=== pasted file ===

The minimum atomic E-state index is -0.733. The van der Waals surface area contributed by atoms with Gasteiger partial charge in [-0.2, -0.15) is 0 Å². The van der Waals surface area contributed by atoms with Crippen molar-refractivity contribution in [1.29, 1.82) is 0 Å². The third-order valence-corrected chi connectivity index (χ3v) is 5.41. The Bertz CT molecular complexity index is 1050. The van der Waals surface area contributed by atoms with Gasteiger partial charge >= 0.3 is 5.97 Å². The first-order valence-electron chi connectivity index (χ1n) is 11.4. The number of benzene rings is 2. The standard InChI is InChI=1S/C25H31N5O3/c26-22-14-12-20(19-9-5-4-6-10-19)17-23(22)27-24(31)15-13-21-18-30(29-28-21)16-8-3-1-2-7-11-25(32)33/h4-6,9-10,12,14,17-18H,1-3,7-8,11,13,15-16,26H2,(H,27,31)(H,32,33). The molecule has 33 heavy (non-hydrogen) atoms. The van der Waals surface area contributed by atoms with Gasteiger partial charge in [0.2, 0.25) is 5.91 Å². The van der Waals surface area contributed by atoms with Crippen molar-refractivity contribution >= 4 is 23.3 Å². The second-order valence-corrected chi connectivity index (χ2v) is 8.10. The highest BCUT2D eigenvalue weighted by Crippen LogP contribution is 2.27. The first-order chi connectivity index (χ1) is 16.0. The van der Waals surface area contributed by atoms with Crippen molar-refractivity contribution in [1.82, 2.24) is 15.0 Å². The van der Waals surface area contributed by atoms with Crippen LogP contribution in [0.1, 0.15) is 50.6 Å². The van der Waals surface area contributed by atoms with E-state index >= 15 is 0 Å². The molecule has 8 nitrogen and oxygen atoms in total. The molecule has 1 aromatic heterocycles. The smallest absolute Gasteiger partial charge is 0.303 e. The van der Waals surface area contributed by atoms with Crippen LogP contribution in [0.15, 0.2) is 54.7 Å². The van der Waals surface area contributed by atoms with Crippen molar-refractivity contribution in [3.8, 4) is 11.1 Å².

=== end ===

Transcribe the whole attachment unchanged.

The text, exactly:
The minimum atomic E-state index is -0.733. The van der Waals surface area contributed by atoms with Gasteiger partial charge in [-0.2, -0.15) is 0 Å². The van der Waals surface area contributed by atoms with Crippen molar-refractivity contribution in [1.29, 1.82) is 0 Å². The third-order valence-corrected chi connectivity index (χ3v) is 5.41. The Bertz CT molecular complexity index is 1050. The van der Waals surface area contributed by atoms with Gasteiger partial charge >= 0.3 is 5.97 Å². The first-order valence-electron chi connectivity index (χ1n) is 11.4. The number of benzene rings is 2. The standard InChI is InChI=1S/C25H31N5O3/c26-22-14-12-20(19-9-5-4-6-10-19)17-23(22)27-24(31)15-13-21-18-30(29-28-21)16-8-3-1-2-7-11-25(32)33/h4-6,9-10,12,14,17-18H,1-3,7-8,11,13,15-16,26H2,(H,27,31)(H,32,33). The molecule has 33 heavy (non-hydrogen) atoms. The van der Waals surface area contributed by atoms with Gasteiger partial charge in [0.2, 0.25) is 5.91 Å². The van der Waals surface area contributed by atoms with Crippen molar-refractivity contribution >= 4 is 23.3 Å². The second-order valence-corrected chi connectivity index (χ2v) is 8.10. The highest BCUT2D eigenvalue weighted by Crippen LogP contribution is 2.27. The first-order chi connectivity index (χ1) is 16.0. The van der Waals surface area contributed by atoms with Crippen molar-refractivity contribution in [1.82, 2.24) is 15.0 Å². The van der Waals surface area contributed by atoms with Crippen LogP contribution in [0.1, 0.15) is 50.6 Å². The van der Waals surface area contributed by atoms with E-state index >= 15 is 0 Å². The molecule has 8 nitrogen and oxygen atoms in total. The molecule has 1 aromatic heterocycles. The smallest absolute Gasteiger partial charge is 0.303 e. The van der Waals surface area contributed by atoms with Crippen LogP contribution in [0.15, 0.2) is 54.7 Å². The van der Waals surface area contributed by atoms with Crippen molar-refractivity contribution in [3.8, 4) is 11.1 Å².